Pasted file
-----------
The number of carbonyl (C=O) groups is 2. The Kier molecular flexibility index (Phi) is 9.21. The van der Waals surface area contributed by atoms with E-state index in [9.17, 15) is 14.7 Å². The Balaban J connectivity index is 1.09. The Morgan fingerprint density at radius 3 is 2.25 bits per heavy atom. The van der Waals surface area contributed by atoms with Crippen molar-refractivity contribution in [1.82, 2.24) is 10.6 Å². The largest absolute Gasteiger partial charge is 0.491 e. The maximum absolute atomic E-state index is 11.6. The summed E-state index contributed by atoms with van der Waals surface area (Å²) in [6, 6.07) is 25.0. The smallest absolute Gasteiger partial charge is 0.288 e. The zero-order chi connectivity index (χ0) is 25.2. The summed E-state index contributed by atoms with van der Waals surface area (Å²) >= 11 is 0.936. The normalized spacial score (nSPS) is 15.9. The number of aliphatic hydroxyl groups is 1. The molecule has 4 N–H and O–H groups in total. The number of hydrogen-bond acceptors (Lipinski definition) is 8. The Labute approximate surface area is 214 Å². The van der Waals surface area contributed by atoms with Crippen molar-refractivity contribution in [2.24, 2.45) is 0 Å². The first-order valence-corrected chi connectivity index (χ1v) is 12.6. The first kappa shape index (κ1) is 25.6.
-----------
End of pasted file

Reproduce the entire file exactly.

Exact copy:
The number of carbonyl (C=O) groups is 2. The Kier molecular flexibility index (Phi) is 9.21. The van der Waals surface area contributed by atoms with E-state index in [9.17, 15) is 14.7 Å². The Balaban J connectivity index is 1.09. The Morgan fingerprint density at radius 3 is 2.25 bits per heavy atom. The van der Waals surface area contributed by atoms with Crippen molar-refractivity contribution in [1.82, 2.24) is 10.6 Å². The largest absolute Gasteiger partial charge is 0.491 e. The maximum absolute atomic E-state index is 11.6. The summed E-state index contributed by atoms with van der Waals surface area (Å²) in [6, 6.07) is 25.0. The smallest absolute Gasteiger partial charge is 0.288 e. The zero-order chi connectivity index (χ0) is 25.2. The summed E-state index contributed by atoms with van der Waals surface area (Å²) >= 11 is 0.936. The normalized spacial score (nSPS) is 15.9. The number of aliphatic hydroxyl groups is 1. The molecule has 4 N–H and O–H groups in total. The number of hydrogen-bond acceptors (Lipinski definition) is 8. The Labute approximate surface area is 214 Å². The van der Waals surface area contributed by atoms with Crippen molar-refractivity contribution in [2.24, 2.45) is 0 Å². The first-order valence-corrected chi connectivity index (χ1v) is 12.6. The first kappa shape index (κ1) is 25.6.